I am currently looking for job which means that I am stuck at home for the time being. I can’t complain very much because I get to spend a lot more time on personal projects, plus I get to hang out with my three little dogs. In the past week, I’ve been diligent in taking them to the park. Every day, I came across an old man who pushed around a mini cart and scoured the park for trashcans. Living in this city has taught me to be wary of people regardless of how innocent they may seem. For the first few days, my dogs and I walked on by without so much as a hello. I kept my eye on the man, however, and he would just mind his own business and dig through all the trashcans he could find. He didn’t bother anyone else at the park, never asked for money or food, never really approached anyone.
Today, I saw him moving on to another trashcan and he looked right at me. I assume he’s in his sixties or seventies and he was nothing but skin and bones. I’m around 117 pounds and his arms were tinier that mine. They were dry, completely wrinkled and he moved so slow. Most of his weight was shifted onto the cart he was pushing. I said hi. He didn’t respond. I walked away with my dogs.
I thought about him when I dropped the dogs off at home, and I thought to myself, I’m still in a pretty good place. I set off to the grocery store and purchased a few items. As I was going up and down the aisles thinking what I could buy that wouldn’t spoil as soon as it was opened, I stopped and thought about what I had and he didn’t. I couldn’t get some foods because he didn’t have a fridge; I couldn’t get others because he didn’t have a microwave.
I settled on the following:
Bread, peanut butter and jelly mix (NO IDEA THOSE EXISTED), honey buns, Cheezit crackers, mandarin orange cups, a pack of spoons, and a gallon of water.
It cost me roughly $14.
I went back to the park and searched for the homeless man and I found him about ten minutes later. True to nature, he was reaching into another trashcan. I grabbed the food I bought and slowly approached him. I kept calling out to him, saying hi and hello. He at first didn’t respond. I called out louder and this time he lifted his head and looked behind him. I was directly in front of him, so I’m lead to believe he could have both a hearing and sight issue. When he finally saw me, I waved. “Hi! Do you remember me?” I asked him.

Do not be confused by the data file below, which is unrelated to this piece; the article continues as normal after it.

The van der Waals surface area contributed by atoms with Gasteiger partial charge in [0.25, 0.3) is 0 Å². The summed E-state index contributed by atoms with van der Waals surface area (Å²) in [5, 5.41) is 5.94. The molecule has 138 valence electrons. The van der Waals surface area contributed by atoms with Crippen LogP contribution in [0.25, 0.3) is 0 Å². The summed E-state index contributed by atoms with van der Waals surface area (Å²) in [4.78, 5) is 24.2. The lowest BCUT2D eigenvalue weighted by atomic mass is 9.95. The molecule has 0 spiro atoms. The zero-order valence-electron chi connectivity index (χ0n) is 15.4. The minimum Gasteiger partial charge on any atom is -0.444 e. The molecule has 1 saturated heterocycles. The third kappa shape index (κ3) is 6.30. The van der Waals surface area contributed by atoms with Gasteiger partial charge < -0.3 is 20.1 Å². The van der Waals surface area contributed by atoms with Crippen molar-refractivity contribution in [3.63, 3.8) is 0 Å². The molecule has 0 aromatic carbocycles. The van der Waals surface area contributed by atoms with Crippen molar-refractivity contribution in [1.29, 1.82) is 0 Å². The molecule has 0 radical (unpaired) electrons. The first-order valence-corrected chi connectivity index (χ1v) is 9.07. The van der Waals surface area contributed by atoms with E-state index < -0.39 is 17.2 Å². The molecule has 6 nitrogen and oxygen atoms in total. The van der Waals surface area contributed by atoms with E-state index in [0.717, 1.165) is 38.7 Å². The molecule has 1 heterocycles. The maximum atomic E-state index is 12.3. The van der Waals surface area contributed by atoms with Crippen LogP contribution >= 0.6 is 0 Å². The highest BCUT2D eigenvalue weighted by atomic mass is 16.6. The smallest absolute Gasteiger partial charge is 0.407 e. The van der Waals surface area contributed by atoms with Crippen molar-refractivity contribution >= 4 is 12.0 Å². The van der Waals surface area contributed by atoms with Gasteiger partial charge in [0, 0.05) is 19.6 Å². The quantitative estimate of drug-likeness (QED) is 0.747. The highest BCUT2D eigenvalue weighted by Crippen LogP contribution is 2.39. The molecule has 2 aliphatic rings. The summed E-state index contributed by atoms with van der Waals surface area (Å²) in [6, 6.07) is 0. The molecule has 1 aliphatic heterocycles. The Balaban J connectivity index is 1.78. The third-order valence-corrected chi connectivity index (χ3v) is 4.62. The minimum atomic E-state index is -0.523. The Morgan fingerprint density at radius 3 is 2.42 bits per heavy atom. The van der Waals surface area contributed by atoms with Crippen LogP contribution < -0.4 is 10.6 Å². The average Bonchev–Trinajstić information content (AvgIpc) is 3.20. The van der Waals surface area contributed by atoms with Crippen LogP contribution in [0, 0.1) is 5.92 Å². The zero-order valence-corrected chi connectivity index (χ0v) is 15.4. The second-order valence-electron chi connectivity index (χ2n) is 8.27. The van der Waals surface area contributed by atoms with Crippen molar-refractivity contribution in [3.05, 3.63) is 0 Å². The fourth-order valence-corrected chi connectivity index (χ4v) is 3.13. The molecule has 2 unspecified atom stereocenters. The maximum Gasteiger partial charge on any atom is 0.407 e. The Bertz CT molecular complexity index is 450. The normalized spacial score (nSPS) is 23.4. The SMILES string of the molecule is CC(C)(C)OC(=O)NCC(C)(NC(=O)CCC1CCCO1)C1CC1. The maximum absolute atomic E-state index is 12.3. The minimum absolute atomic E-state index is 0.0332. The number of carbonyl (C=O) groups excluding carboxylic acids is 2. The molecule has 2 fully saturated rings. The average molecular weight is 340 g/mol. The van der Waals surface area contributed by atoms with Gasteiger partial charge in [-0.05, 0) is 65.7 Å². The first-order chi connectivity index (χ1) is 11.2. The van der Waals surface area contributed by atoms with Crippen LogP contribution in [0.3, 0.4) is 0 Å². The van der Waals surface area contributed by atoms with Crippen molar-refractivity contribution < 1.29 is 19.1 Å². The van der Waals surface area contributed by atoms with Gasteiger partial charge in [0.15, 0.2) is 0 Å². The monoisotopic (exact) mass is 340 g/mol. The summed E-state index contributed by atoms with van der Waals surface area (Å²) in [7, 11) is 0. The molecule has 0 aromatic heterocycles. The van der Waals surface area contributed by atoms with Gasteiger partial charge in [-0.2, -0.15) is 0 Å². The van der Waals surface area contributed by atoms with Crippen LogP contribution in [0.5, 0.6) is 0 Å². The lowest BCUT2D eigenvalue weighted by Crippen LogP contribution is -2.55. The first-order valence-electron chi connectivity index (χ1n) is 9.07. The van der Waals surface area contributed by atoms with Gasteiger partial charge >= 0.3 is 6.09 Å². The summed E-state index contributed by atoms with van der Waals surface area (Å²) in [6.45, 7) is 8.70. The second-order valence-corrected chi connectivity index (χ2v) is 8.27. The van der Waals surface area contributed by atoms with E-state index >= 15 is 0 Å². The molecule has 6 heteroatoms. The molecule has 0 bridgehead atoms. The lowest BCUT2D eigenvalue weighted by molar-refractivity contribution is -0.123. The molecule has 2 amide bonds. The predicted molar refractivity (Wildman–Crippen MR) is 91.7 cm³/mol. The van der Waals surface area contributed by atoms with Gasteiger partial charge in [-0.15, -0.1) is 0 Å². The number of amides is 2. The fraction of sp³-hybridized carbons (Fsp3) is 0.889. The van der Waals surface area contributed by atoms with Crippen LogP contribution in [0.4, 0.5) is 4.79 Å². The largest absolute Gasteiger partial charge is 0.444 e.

He didn’t speak English. Frack. So ensued a horrible round of charades on my part. “I saw you this morning. Do you remember me?” I asked again. I pointed to the spot where we saw each other and then I placed my palm on my chest. He responded, but I had no idea what he was saying and I didn’t recognize any of the words he was muttering out. I took some hardcore Spanish in 8th grade, trust me, but everything he said to me didn’t register. I showed him the bags and said, “I bought you food. You’re hungry, right?” He said something else. Nothing. I walked around the trashcan and placed the bags next to his feet. I pointed at the food then to him. “This is for you. Take it.” He said a few more things and I shook my head, “I don’t understand.” I again gestured toward the bags of food then lifted my arms like I was giving them to him. “These are for you.” He said “bueno.” THAT I UNDERSTOOD!
There was nothing left to say. I just waved at him again. “So… take care of yourself, ok?” And I went back to my car and drove back home.
I don’t know how long that food will last him, and I have no idea if he has any family that can take care of him. When you stop and just think about everything you have in your life and you compare it to someone who has nothing, to someone that was searching for plastic bottles and scraps of food, an epiphany hits you and you begin to have a newfound appreciation for everything. The fact that you are able to read this on a phone or a computer already says that you have a pretty good life.
Don’t take the people, the things, or the opportunities you have in your life for granted. We are human, so it happens from time to time, but try to train yourself to be grateful for what you have. I sometimes look at the people in my life and I want to say ‘you have it SO good! Why can’t you see that?’ but I hold my tongue. I can only hope that experiences like these serve as a reminder to not let the good people slip through one’s fingers, that having a roof over one’s head is in fact a pretty sweet deal. I may not have a job right now, but I am very wealthy in family, friends, and dogs that care for and love me. New exercise: remind myself of that every day for the rest of my days.